As you may not have gathered from the rather cryptic, and not misspelled, title, I spent last Sunday and Monday on the Izu peninsula staying at a ryokan with my host family. Our journey started at Tokyo station, where we boarded the train bound for Izu. The journey was probably the most interesting train ride I have ever had, and though I had brought books to help make the two and a half hours go faster, I didn’t open them once. I was too mesmerised by watching the city disappear slowly and open up to beautiful green countryside and deep blue ocean. There were more tunnels than I have ever seen before. We were a bit of a jaunt away from Shimoda station in Umigahama, a quaint spot with a beach, a few restaurants and cafes, and a lot of cats (actually, it’s normally a lot less quaint. I only saw a glimpse of the real Umigahama, as it is normally insanely popular on holidays). Cats and Japan seem to go hand in hand, and I haven’t even been to the places famed for the number of cats in residence.
We bought bento for lunch to eat on the train in the underground mall at Tokyo station. I decided to try unagi, Japanese freshwater eel, but it was rather expensive so my bento only came with three or four small pieces. It was about £15 if you wanted a decent portion of unagi, so I stuck with the sampler. Unagi is delicious (oishi!) and I would like to try a bigger portion.
After a lengthy taxi ride we arrived at the ryokan and left off our things before heading to the beach. The sea was only a minute or two away, so we were in the perfect location. Though it looked like a normal western B&B from the outside, the inside very much reflected old Japan. The ryokan itself had a few different onsen, with water from hot springs. The morning and afternoon were fair game for anyone to use, but in the evening slots for private use could be booked. Onsen, like sento, require you to be completely naked to bathe. Public nudity is just a part of life here, so you have to get used to it quickly and get over any embarrassment and British sensibilities.
Surprisingly, the beach wasn’t too busy. We walked the length of it to find a nice place to swim, and to avoid the masses of seaweed washing up on shore. Wading through seaweed is not a pleasant experience, trust me. When I made it into the water, it was a lot colder than I expected. Warmer than home, but because the outside temperature wasn’t particularly high, the water felt freezing at times. It was great to get swimming though, and quite refreshing, though the water seemed very salty. Being able to get out of the water and warm up rather than freeze was the biggest difference from home. Otherwise, the beach scene paralleled beaches in the UK and Ireland. People playing with beach balls, bodyboarding, surfing, and building sand castles. And smashing melons. Yes, Japan is an odd place. Like a bizarre version of a piñata, there is a game where children are blindfolded and have to try and smash a watermelon. To help them (or hinder), instructions are shouted at them. Meigi! Hidari! And whatever forward is in Japanese, until they are close enough to take a swing. Then the moment of truth. He swings…and misses. It’s surprisingly difficult, but entertaining to watch.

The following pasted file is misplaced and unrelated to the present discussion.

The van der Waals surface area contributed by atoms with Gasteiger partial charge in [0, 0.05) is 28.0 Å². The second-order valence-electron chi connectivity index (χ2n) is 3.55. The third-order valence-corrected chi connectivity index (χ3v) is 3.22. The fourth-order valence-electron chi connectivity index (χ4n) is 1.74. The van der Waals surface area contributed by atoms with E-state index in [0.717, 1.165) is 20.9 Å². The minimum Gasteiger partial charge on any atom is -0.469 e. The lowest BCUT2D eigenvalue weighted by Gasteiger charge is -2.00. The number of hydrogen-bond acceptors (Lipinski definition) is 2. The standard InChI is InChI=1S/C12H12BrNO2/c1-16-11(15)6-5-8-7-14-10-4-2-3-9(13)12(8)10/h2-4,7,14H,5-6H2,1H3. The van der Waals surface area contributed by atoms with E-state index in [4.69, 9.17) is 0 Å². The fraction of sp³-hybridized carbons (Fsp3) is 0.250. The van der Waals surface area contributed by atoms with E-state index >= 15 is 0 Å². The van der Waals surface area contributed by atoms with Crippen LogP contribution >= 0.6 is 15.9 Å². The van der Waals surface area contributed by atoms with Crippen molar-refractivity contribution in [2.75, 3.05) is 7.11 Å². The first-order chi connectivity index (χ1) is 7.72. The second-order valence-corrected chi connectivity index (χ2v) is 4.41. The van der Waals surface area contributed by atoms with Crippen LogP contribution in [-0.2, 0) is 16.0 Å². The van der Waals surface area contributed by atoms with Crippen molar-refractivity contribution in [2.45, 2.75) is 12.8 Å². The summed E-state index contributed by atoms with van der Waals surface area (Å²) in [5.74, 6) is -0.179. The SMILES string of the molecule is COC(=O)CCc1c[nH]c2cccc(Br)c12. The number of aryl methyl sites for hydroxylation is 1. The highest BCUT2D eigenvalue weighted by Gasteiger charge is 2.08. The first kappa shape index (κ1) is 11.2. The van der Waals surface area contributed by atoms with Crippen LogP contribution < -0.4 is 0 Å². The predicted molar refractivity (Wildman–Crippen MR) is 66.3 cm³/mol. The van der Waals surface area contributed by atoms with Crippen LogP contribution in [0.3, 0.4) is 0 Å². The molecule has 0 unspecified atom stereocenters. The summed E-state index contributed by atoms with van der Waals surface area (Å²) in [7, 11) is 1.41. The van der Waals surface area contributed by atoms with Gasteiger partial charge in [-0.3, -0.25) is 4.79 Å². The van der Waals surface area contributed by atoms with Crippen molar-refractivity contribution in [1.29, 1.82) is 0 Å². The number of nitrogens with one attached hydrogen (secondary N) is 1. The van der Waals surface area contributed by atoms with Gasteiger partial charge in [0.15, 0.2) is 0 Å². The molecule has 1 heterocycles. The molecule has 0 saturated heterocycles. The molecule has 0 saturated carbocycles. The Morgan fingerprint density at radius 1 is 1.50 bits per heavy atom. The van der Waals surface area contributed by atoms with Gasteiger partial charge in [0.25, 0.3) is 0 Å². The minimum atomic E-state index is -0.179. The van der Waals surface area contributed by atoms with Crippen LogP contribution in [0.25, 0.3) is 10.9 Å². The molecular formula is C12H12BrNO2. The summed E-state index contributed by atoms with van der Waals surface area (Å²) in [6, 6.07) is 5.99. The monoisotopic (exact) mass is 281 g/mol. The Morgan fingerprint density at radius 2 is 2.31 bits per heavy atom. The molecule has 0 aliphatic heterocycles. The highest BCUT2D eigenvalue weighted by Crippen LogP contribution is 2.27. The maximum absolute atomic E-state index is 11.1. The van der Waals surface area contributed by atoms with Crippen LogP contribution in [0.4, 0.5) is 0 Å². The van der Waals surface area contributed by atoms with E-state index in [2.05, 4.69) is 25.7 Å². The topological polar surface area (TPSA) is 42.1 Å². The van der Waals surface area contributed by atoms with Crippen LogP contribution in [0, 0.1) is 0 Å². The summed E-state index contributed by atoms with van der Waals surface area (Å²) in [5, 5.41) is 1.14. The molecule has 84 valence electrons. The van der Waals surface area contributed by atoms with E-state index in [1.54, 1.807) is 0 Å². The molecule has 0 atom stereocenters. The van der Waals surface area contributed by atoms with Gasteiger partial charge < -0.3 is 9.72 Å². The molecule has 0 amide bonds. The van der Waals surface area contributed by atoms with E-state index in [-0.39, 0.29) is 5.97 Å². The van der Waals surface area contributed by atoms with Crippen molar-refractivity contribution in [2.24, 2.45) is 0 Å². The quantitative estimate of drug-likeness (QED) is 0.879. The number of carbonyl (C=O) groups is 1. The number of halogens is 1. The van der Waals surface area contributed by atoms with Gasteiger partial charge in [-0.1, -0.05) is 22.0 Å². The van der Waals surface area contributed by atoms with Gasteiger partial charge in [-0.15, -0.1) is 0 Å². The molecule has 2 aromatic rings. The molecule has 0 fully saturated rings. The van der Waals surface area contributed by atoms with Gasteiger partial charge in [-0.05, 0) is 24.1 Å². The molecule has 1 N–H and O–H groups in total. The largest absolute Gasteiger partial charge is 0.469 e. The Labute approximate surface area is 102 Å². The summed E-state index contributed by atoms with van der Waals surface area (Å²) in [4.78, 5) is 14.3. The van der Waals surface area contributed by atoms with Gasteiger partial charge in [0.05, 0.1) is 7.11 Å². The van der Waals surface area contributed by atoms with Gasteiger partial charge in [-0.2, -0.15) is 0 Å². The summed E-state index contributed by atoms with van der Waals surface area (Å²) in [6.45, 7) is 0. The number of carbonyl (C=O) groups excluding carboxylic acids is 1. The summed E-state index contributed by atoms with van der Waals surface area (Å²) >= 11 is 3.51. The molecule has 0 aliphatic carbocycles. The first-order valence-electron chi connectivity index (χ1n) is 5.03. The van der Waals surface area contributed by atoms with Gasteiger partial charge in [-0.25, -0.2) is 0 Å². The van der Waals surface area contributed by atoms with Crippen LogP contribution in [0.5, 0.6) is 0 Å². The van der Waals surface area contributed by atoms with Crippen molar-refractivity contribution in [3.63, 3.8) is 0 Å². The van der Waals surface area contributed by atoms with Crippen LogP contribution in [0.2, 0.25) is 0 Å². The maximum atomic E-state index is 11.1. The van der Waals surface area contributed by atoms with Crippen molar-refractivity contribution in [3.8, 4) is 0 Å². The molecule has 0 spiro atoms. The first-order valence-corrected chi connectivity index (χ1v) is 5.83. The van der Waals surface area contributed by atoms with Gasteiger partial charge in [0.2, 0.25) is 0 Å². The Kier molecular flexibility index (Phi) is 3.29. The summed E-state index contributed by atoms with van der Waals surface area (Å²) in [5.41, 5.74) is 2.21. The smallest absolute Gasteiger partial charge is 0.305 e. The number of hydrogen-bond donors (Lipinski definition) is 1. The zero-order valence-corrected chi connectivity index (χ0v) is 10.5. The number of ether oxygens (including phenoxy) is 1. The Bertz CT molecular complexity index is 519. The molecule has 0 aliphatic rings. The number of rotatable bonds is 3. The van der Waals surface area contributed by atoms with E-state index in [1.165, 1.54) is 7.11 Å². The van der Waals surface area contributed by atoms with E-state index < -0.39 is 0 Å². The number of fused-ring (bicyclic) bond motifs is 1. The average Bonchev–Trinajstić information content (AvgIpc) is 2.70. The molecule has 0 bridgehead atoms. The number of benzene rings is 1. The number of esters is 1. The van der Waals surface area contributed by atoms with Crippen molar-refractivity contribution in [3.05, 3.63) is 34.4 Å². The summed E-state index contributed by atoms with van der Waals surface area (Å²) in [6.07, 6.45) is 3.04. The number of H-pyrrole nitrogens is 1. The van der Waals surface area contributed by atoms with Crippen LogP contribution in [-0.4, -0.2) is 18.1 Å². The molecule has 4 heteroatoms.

After relaxing on the beach and a quick spell in the outdoor onsen (before a freakishly huge insect ruined it for me), we returned to our ryokan room for dinner. I had heard that eating at a ryokan was a worthy experience, but I hadn’t realised quite what it would entail. About a million courses, plus another when I could eat no more. And maybe another few after that. Seriously though, the food kept coming and coming. The sashimi funamori, or sashimi boat, was chocked full of different kinds of raw fish and would have been more than enough on its own. I’ll let the pictures talk for themselves.
After dinner, the onsen was available for private sessions so I had an hour to myself. I thought it would be easy to pass the time, but onsen water tends to be very hot, and I found it difficult to spend extended periods of time in it. I had to alternate between hot onsen, and freezing cold shower to stay conscious. I do like onsen, and it can be very relaxing for a short spell, but unlike bath water which slowly cools until it reaches the temperature of the surrounding air, onsen water stays hot. Perhaps I was being gently poached for another meal, who knows! It would be interesting to find out male infertility rates in Japan too, as water that hot can’t be great for guys. After bathing, it was straight to bed as Masaco had planned to go out walking at 6 o’clock the next morning, to make the most of the cooler morning. It was a nice walk and I got to see glimpses of a more rural Japan, and one different from the concrete jungle I’m surrounded by on a day to day basis.
I think you can guess what happened next. Another trip to the onsen! A brief one, but relaxing all the same. Even breakfast was a spectacle. Tuna sashimi, poached egg, rice, some other mystery foods, and squid. Yes Mr Squid, we meet again. I quite enjoyed the squid this time. It was cooked in a little burner with some butter, and had a better texture than raw squid.
After finishing breakfast we packed up and headed back to Shimoda station on a rather cramped bus, bound for the train to Tokyo. It was a great little trip, and I highly recommend staying in a ryokan and eating a meal there. It is a uniquely Japanese experience.